There is a theory—Canadian scholar Danny Miller lays it out nicely in a 1991 book, The Icarus Paradox—that when companies truly get into the deepest trouble, it’s usually not because of their weaknesses but rather because of their strengths. Or more specifically, it’s because they tend to overdo the very energies, inclinations, and expertise that brought them success.
The Financial Times recently reported that “around 500,000 students will graduate with MBAs globally this year”;
the brightest young business minds from the real work of management into the ranks of parasitic consulting. I wrote an article or two along these lines myself. This, I now realize, was a monumentally stupid argument—though some continue to make it—for at least two reasons. First, it is premised on the assumption that the fresh-caught MBA will remain a consultant the rest of his or her life. The odds are dauntingly against this. The up-or-out policies of the consulting firms, a reflection of their structure—the income of the seniors being dependent on the firm’s ability to bill out teams of lesser-paid juniors—dictate that no more than one out of eight or ten who start will survive the progressive weeding process and eventually make partner. While 25 percent of Harvard’s MBAs may go into consulting in any given year, only 11 percent of HBS alumni say they continue to work in the industry. It’s probably more accurate to view a two- or three-year initial stint in consulting as akin to the postdoctoral program a newly minted PhD scientist might embark on, as an opportunity to develop and hone analytical skills originally acquired in school.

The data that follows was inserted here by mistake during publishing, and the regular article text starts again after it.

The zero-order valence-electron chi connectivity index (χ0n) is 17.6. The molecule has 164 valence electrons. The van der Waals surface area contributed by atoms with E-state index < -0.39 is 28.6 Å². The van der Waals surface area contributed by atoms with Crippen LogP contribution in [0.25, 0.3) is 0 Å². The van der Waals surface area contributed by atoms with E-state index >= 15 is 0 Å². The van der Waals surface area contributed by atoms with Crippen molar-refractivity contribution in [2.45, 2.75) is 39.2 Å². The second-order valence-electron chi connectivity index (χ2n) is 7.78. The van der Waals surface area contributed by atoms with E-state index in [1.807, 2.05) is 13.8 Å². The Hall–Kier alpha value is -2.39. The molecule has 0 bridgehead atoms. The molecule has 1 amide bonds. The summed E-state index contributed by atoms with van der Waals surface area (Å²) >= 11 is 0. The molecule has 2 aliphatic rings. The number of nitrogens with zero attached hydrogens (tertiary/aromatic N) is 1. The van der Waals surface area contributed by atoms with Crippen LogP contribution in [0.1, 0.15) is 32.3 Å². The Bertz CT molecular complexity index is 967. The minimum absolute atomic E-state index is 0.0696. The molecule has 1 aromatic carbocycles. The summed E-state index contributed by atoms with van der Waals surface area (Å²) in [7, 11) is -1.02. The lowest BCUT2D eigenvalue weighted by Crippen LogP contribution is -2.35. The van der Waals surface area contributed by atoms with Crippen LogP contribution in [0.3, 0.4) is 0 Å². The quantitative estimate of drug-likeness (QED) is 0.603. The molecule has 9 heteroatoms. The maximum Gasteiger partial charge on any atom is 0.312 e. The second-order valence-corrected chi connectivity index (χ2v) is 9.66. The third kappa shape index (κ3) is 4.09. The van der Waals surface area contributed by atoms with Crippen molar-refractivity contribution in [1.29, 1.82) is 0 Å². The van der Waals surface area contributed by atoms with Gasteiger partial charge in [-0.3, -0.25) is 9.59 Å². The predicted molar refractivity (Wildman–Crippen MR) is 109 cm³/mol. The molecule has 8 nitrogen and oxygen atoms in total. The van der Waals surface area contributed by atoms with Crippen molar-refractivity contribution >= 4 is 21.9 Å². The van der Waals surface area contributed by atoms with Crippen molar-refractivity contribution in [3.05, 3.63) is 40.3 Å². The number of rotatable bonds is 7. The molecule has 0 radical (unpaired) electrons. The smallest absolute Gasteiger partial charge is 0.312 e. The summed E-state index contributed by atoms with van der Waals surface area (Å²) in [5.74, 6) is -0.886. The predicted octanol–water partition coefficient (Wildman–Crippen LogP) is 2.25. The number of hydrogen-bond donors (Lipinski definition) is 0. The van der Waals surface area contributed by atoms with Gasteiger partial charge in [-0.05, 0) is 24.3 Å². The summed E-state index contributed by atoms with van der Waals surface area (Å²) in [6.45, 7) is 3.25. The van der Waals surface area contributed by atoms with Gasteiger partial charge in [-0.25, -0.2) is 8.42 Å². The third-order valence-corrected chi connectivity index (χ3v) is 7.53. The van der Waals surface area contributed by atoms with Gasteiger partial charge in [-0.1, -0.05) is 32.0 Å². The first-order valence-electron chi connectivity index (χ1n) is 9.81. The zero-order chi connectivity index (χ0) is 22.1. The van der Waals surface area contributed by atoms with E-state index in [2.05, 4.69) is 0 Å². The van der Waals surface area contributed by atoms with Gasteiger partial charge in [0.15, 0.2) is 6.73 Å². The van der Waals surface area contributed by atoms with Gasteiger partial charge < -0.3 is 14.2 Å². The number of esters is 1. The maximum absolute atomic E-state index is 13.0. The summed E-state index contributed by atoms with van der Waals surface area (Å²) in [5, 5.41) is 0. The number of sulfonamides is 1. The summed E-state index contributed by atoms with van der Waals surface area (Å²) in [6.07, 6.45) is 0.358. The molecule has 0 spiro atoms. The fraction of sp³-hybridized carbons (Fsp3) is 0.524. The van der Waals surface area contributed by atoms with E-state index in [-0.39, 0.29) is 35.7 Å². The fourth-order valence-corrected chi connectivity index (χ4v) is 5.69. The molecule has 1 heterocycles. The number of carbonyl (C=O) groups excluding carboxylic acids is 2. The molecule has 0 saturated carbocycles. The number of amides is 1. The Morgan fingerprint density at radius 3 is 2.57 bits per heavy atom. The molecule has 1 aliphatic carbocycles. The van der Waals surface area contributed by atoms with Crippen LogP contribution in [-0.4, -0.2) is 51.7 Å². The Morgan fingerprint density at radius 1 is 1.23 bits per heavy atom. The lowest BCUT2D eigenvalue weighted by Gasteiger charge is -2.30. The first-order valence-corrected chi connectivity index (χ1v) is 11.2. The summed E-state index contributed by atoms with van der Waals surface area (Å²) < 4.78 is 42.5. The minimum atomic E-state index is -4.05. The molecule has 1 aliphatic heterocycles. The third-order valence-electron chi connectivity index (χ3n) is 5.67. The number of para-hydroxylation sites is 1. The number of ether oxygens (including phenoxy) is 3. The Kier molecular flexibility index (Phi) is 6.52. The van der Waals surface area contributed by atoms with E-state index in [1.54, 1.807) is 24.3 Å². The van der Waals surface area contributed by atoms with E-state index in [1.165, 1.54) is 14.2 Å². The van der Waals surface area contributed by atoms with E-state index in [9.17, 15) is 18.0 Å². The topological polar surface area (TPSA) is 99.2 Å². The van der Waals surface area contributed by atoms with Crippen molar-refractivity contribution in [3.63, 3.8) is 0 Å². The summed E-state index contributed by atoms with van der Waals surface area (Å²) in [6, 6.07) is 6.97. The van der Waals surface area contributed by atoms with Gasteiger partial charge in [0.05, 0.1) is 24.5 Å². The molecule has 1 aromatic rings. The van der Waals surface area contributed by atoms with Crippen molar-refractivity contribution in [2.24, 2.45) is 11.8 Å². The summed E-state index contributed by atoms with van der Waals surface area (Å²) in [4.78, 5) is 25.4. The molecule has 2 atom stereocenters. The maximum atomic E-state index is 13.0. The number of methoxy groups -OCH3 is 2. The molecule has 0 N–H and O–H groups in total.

Some observers widened the discussion to argue that “intellectual capital” constituted the “new wealth of organizations,” as posited by the subtitle of the best book on the subject, Tom Stewart’s Intellectual Capital. But unlike the financial variety, intellectual capital beyond the tradable was damnably difficult to measure, anatomize, or capture, no easier than core competencies.
Haas quotes TPG’s Coulter: “Every day you don’t sell a portfolio company, you’ve made an implicit buy decision.”
no one has yet produced proof that being acquired by a PE outfit consistently results in downsizing any more ruthless than what has become the general corporate norm.
Laws in every state prohibit automakers from selling a car directly to you or me; the sale has to go through a dealer, which the car companies came to regard as their real customer, with predictable, dismal effects. Costs? Easier to buy a few more years of peace with the United Auto Workers—kick the can down the road a little farther—even if it means that it costs us a few thousand more to make each vehicle than it does those devils from abroad. Competitors? Per the quotation from Henry Ford II in the preface, what do foreigners with their little “shitboxes”—his term—know about making real cars?
In March 2009, Jack Welch—of all people—told the Financial Times that “on the face of it, shareholder value is the dumbest idea in the world.” The man once viewed as the poster CEO for value creation went on to explain: “Shareholder value is a result, not a strategy,” and, more surprisingly, “Your main constituencies are your employees, your customers, and your products.”